Now you know I just love Beaujolais, right?
I wrote a post about George Descombes when I brought a batch over from Paris. I posted when Wine Route started importing Georges Dubeouf to Israel and I'm especially proud of my piece about the Beaujolais Cru portion of the Tomer Gal portfolio.
Now I write about the Giaconda foray into the fiefdom of the Gamay grape, a.k.a. the hunting ground for excellent, interesting, well priced wines.
Roland Pignard, Régnié, 2011
Even in a perfect world where Beaujolais Cru is a household word, I expect most consumers would gyrate towards the better known AOCs: Morgon, Moulin A Vent, Fleurie, Brouilly even. Regnie would register a "what the?" reaction. I've only had one before, Charly Thevenet's rendition, which is great. This is a different animal. This an earthy, herbal affair with fresh red fruit, quite tasty, with initially timid tannins that grow more forceful. It's akin to a pretty, lower tier Cote d'Or red, with a plumper, yet rougher build, and without much of the airy, heady intoxication that even a lowly Bourgogne from a good producer often provides. (Dec. 1, 2014)
So the Pignard is nice, but with the following producer, Giaconda picked out a pair of winners!
Potel-Aviron, Morgon, Cote du Py, Vieilles Vignes, 2011
This, of course, is from the more widely known Morgon (which probably accounts for 80% of all Beaujolais Cru imported to Israel). Not only that, it's from the more highly regarded Cute du Py sub-appellation. The sensual appeal is more immediate and intense, as the wine quickly registers that earthy, juicy impact created by a very good Gamay wine. It's meaty smelling, too - like a good Nuits-St.-Georges - the tannins meatier as well, compared to the Pignard, and savory and saline. On the other hand, the fruit is languid, so it's both meaty and languid. And very, very good, on par with Foillard and Thevenet, the kind of wine that builds up in glass, strips, teases, unfolds and seduces. (Dec. 4, 2014)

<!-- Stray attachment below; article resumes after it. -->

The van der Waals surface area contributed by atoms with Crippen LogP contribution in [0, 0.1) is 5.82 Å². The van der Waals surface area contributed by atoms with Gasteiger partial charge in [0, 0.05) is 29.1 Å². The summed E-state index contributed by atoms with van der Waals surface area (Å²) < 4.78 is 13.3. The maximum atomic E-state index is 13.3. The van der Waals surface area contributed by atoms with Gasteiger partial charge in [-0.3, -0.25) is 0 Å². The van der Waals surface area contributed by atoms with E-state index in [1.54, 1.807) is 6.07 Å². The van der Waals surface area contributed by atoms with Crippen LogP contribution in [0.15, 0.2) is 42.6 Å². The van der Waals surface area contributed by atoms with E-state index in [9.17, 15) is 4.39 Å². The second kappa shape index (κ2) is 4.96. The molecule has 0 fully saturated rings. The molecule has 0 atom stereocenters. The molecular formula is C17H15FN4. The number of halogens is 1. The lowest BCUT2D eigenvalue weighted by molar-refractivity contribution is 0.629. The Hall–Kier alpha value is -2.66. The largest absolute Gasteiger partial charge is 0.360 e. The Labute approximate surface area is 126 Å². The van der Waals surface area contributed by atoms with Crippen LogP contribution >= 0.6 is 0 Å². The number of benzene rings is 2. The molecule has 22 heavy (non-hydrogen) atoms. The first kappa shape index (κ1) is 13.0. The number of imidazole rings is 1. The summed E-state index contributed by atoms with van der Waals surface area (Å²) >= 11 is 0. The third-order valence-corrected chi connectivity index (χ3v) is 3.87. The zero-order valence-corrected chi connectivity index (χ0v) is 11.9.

Potel-Aviron, Morgon, Moulin A Vent, Vieilles Vignes, 2011
This is more reticent than the Morgon, although its relative silence is not enough to hide its qualities. It's arguably finer and more floral, while still projecting the same fresh, languid core of fruit, as well as fetching salinity. The Potel-Aviron Beaujolais Crus are both in need of time, but while the Morgon could use a year or two to gain more refinement and clarity, for the Moulin A Vent it would be time well spent in fleshing out the details and nuances. (Dec. 5, 2014)
Well, that was fun. Thank you, Giaconda.
Now, some observations about Beaujolais Cru in general.
One. It's easy, if not tempting, to call Gamay a country cousin of Pinot Noir. But it's not that the wine are much less refined, so much as different: it's like God took a Cote d'Or cru halfway between village and premier and grilled it as opposed to slow cooking it.
Two. The local imports are of such high quality (and we're still not getting any Clos de la Roilette, Guy Breton or Jacky Janodet, so there's still room for improvement) that I'm just about in tears. Along with the local Loire reds, someone like me finally has ample choices for house wines.